It also didn't seem to bother Judge Walter Komanski, who allowed — over defense objections — Varela to testify about "Marlene's" phone confession.

The jury heard eyewitness identification and a confession. Guilty.

A pre-sentence investigation would take two months. Komanski could have released Malenne, given her lack of a record and the fact this was a nonviolent crime.

Instead, he sent her to jail.

When new lawyers took over her case from the Public Defender's Office and asked for a retrial, that cost Malenne another month in jail, almost as if she were being punished for insisting on her innocence.

She continued to sit there after her lawyers filed evidence that proved her innocence — evidence that included phone records linking the number Varela dialed to a woman named Merline, and work records that showed Malenne was working at a nursing home on two of the days she supposedly was painting.

She continued sitting after Sentinel reporter Anthony Colarossi reported that evidence on the front page.

"The State will NOT reconsider it's [sic] position on the defendant being released…'' prosecutor Mexcye Roberts wrote defense attorneys on Sept. 10.

The State Attorney's Office, so anxious to keep an obviously guilty Dr. Mackey out of jail, was set on keeping an obviously innocent Malenne Joseph in jail. But faced with the overwhelming evidence, it finally relented and set her free Sept. 15.

Mike Thomas can be reached at 407-420-5525 or

Sunday, October 03, 2010

Whom Can We Trust?

by James Scanlan, Esq.

Most people who have had substantial exposure to events that are reported in the press at least occasionally, if not commonly, find that the press has gotten it all wrong. They must then wonder what faith they can place in reportage of events they know little or nothing about. The same holds with respect to governmental institutions for people who are able to observe the conduct of those institutions closely enough to know that the institutions have gotten something all wrong – or have even knowingly gotten something all wrong. The matter is worth reflecting upon in light of the fact that on September 30, 2010, the Senate confirmed Robert E. O’Neill for the position of United States Attorney for the Middle District of Florida.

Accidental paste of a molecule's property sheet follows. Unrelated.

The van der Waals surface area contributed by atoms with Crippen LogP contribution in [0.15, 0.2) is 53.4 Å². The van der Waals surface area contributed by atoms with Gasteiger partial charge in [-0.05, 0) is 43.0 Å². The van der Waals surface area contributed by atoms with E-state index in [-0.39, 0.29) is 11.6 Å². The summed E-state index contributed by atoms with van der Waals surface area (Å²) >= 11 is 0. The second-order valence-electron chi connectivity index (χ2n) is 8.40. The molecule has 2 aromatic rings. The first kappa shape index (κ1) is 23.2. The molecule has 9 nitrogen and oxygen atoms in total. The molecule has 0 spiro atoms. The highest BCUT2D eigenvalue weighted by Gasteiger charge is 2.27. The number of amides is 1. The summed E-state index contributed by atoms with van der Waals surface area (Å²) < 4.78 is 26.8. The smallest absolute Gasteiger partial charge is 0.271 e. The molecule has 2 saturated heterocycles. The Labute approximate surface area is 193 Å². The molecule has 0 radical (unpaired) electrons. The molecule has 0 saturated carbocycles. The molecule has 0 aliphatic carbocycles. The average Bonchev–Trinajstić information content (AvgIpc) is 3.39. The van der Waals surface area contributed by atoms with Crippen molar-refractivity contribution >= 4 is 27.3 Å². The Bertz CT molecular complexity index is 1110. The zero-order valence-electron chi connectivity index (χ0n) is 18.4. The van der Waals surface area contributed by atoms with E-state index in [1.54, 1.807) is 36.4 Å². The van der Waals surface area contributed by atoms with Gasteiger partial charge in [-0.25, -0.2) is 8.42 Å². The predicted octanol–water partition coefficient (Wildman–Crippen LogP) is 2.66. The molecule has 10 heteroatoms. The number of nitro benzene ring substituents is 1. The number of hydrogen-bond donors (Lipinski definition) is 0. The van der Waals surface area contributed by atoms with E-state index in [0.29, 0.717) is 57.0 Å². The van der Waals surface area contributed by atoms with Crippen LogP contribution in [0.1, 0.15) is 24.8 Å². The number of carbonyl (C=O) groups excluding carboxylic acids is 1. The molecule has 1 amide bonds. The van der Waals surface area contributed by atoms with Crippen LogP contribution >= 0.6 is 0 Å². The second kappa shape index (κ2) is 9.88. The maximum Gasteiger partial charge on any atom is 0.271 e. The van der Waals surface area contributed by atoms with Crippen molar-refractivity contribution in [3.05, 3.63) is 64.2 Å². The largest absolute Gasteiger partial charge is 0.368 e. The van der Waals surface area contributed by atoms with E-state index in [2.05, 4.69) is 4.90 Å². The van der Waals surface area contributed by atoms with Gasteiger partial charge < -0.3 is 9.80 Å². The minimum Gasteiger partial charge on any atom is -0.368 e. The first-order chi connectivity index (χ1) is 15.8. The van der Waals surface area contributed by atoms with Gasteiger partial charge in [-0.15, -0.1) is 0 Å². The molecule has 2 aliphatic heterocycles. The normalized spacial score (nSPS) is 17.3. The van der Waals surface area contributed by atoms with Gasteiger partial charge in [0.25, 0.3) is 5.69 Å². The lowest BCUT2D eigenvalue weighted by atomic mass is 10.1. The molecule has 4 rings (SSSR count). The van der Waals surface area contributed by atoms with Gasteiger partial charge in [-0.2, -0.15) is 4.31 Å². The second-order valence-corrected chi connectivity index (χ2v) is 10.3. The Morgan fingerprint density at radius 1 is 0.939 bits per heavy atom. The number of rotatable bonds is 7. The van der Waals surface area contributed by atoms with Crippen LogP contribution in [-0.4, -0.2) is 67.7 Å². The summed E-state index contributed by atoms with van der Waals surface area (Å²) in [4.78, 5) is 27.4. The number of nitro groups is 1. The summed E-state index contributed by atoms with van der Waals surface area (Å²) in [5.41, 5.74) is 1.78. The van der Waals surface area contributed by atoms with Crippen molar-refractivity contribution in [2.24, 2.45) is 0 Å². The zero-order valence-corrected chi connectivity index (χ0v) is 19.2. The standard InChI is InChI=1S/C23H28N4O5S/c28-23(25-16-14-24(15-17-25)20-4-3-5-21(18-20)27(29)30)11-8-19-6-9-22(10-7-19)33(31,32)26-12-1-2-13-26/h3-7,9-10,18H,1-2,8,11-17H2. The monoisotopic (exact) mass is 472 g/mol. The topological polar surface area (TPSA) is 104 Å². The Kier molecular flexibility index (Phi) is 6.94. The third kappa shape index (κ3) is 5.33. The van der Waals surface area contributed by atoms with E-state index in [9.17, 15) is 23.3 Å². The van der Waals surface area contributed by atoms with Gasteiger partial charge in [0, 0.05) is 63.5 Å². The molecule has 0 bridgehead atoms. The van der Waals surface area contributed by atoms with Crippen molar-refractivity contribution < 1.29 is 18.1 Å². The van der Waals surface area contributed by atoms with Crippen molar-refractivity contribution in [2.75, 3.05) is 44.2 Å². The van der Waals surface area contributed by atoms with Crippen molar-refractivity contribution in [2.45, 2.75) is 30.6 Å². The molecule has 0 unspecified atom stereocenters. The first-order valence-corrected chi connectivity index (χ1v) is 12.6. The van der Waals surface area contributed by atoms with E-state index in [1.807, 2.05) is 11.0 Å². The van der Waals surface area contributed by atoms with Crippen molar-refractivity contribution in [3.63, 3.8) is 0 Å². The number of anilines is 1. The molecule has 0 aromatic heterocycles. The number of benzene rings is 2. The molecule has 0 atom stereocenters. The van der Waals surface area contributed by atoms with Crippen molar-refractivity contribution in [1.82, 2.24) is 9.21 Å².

O’Neill is the subject of my Truth in Justice editorials of June 23, July 11, August 17, September 4, and September 26, 2010. Readers of those editorials and even a smattering of the materials to which they provide links would, I think, regard it to be true beyond any doubt that (a) O’Neill lied on his US Attorney application by falsely attributing a District of Columbia Office of Bar Counsel investigation of his conduct in US v. Dean to a complaint filed by the defendant; and (b) that O’Neill was the subject of severe criticism by two courts for his conduct in the case. They would also regard it as virtually certain, or at least extremely likely, (c) that in the Dean case O’Neill engaged in egregious prosecutorial misconduct going well beyond the things considered by the courts that were so critical of his conduct; and (d) that in a 2005 deposition O’Neill falsely denied having made certain putatively threatening statements in the federal workplace.